Dr. Ebraheim’s educational animated video describing supracondylar fractures of the distal humerus in children.
Supracondylar fractures constitutes approximately 50% of all fractures.
The supracondylar region is thin and weak and thus it can fracture easily.
1- Extension type:
- Most common type 95%
- Occurs due to falling onto an outstretched hand.
- The distal fragment is displaced posteriorly.
- Anterior interosseous neurapraxia is the most common nerve palsy occurring with supracondylar fractures.
- Injury to the anterior interosseous nerve will lead to weakness of the flexor digitorum prefundus muscle to the index finger, and the flexor pollicis longus muscle.
- The patient will not be able to do the OK sign or bend the tip of his index finger.
- Radial nerve neurapraxia is the second most common palsy and is evident by weakness of the wrist and fingers extension.
2- Flexion type:
- It is rare and occurs due to falling directly on a flexed elbow.
- The distal fragment is displaced anteriorly.
- This type of fracture may be accompanied with ulnar nerve neurapraxia.
- Injury to the ulnar nerve will lead to loss of sensation along the little finger.
- Later on, the patient may have weakness of the intrinsic hand muscles and clawing.
Gartland classification system:
- Type I: Nondisplaced
- Type II: Angulated with an intact posterior cortex
- Type III: Completely displaced
- Type IV: Complete periosteal disruption, and shows instability in flexion and extension.
- Plain AP and lateral x-rays should ne obtained.
- A posterior fat pad sign seen on a lateral view x-ray should increase your suspicion of an occult fracture around the elbow.
- The anterior humeral line:
• On a lateral view x-ray, the anterior humeral line is drawn along the anterior border of the distal humerus.
• Normally, the anterior humeral line should run through the middle third of the capitellum.
• In extension type fractures the capitellum will be displaced posteriorly relative to the anterior humeral ling.
- Baumann’s angel:
• Is formed by a line perpendicular to the axis of the humerus and a line going through the physis of the capitellum.
• normally, baumann’s angle should measure at least 11°.
- on examination it is very important to assess the neurovascular structures.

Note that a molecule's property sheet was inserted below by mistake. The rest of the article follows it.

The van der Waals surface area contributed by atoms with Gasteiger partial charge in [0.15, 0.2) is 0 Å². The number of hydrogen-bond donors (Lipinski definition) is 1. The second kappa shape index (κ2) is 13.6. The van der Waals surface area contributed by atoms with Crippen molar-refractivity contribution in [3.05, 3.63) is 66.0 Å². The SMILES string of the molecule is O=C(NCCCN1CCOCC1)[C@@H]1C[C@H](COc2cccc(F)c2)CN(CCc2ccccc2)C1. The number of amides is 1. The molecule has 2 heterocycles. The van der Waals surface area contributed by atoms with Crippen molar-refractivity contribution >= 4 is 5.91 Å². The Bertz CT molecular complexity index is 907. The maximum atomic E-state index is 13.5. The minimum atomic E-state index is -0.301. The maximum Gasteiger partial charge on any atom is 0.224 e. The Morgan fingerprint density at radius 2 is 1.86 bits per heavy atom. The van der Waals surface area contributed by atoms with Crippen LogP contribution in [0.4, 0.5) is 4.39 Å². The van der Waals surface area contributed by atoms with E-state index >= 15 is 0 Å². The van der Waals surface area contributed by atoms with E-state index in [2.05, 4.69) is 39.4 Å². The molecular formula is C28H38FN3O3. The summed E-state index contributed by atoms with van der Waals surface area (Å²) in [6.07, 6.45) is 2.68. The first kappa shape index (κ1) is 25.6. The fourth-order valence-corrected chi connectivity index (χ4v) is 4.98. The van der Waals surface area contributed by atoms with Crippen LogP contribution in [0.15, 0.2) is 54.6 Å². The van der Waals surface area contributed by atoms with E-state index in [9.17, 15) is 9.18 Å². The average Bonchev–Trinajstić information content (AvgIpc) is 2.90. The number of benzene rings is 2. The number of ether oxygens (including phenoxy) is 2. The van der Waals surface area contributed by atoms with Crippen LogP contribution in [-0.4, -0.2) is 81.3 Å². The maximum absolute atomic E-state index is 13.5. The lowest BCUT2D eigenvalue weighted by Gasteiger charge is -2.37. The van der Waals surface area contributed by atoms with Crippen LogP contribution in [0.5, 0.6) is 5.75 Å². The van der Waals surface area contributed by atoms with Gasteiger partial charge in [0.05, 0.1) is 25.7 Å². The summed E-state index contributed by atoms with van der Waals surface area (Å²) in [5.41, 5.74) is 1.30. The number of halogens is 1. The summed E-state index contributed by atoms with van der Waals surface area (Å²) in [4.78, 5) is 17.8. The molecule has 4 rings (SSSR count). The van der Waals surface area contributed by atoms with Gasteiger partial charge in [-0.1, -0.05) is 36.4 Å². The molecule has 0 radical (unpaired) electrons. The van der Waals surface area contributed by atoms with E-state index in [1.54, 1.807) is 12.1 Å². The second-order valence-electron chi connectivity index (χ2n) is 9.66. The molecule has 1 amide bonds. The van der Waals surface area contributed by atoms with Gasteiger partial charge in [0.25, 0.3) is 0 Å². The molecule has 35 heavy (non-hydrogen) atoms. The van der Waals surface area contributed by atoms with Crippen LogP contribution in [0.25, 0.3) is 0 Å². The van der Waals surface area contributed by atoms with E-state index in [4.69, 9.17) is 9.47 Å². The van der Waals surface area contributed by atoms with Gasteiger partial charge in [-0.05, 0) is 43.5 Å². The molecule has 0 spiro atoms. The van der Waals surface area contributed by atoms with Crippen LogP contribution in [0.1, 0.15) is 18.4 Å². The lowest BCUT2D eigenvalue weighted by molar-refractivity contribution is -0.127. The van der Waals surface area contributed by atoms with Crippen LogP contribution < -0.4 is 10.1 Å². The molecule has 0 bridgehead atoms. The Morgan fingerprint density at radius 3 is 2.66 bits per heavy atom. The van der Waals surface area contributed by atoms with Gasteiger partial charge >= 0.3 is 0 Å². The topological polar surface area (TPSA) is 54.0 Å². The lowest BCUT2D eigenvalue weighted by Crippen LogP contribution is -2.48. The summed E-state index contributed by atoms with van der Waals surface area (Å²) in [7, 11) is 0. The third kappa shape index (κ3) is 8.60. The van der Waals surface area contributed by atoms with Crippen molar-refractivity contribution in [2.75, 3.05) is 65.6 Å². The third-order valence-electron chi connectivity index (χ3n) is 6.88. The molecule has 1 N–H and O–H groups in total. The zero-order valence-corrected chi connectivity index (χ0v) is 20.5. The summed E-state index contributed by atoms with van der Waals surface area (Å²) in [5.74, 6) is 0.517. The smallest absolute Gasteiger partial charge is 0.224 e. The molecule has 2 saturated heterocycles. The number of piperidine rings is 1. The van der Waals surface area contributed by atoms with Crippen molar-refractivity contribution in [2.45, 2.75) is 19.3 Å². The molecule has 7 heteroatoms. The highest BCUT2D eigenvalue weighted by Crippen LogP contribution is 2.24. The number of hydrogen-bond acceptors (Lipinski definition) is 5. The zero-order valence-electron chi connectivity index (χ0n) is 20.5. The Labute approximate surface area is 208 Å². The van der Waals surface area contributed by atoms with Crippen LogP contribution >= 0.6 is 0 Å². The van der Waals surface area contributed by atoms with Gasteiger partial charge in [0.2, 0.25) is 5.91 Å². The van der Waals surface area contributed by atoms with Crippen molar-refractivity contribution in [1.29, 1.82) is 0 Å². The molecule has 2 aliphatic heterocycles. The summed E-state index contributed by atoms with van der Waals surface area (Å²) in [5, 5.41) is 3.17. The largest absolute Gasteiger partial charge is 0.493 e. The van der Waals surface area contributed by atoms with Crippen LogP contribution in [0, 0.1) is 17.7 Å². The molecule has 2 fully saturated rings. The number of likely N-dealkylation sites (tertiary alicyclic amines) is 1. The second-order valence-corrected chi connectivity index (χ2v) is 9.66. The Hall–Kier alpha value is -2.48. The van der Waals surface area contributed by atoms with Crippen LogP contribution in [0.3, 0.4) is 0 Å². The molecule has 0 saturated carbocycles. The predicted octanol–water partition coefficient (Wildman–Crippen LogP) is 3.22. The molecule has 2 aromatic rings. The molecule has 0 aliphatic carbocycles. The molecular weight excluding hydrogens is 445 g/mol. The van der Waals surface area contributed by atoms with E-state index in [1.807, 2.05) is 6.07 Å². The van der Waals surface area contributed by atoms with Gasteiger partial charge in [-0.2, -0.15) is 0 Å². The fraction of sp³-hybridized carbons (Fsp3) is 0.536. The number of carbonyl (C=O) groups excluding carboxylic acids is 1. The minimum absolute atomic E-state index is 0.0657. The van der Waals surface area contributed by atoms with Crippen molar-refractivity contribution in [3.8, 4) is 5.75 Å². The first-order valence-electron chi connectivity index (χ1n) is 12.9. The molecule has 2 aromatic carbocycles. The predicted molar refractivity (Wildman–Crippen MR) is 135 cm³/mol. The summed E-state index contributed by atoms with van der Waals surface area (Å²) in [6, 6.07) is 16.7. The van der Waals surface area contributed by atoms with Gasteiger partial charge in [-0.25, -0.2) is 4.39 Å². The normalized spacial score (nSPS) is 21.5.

- The anterior interosseous nerve is assessed by asking the patient to do the OK sign with his hand.
- The radial nerve is assessed by asking the patient to extend the wrist and the fingers.
- The ulnar nerve is initially assessed by loss of sensation along the little finger; later on the patient may have weakness of the intrinsic hand muscles and clawing.
- Non-operative treatment:
• Indicated for type I fracture.
• Usually consists of splinting or casting the elbow for duration of 3-4 weeks.
• It is very important to remember not to flex the elbow on the splint or cast more than 90° in order to avoid vascular compromise and compartment syndrome.
- Operative treatment:
• Type II and type III fractures are usually treated by closed reduction and percutaneous pinning.
• During reduction, pronation of the forearm during elbow flexion helps correcting a varus deformity.
- After reduction check for a gap in the fracture.
- The neurovascular bundle may be trapped there.
- Free the brachialis muscle from the fracture site if it is interapositioned there.
- Fixation is usually achieved with 2-3 divergent lateral pins, depending on stability.
- Medial pins can also be added depending on the stability.
- Open reduction is indicated only when closed techniques are unable to achieve appropriate reduction of the fracture.
- Avoid posterior dissection to preserve vascularity of the fractured segment.
- Fracture reduction and fixation should be done emergently in cases of vascular compromise.
- Neurapraxia (ususally resolve and is thus observed).
- Cubitus varus deformity occurs due to malunion of the fracture.
- It only presents a cosmetic problem since it does not affect function.
- This deformity can be corrected later on by supracondylar valgus osteotomy.
- Vascular problems such as compartment syndrome.
- Volkmann’s ischemic contracture:
• Occurs due to compression of the brachial artery when the patient is placed in a cast in hyperflexion (more than 90°).
- Patient may present with a displaced type III fracture, and he has a pulseless hand.
1- He may have adequate circulation which is evident by a normal temperature and color of the hand.
2- Or he may have inadequate circulation, which is evident by a blue and cold hand.
- In both cases, urgent closed reduction and percutaneous pinning is required.
- After closed reduction and percutaneous pinning:
1- if the circulation is adequate: observe the patient and place in a splint that is 45°.
2- If the circulation is inadequate: the patient will require vascular exploration and repair.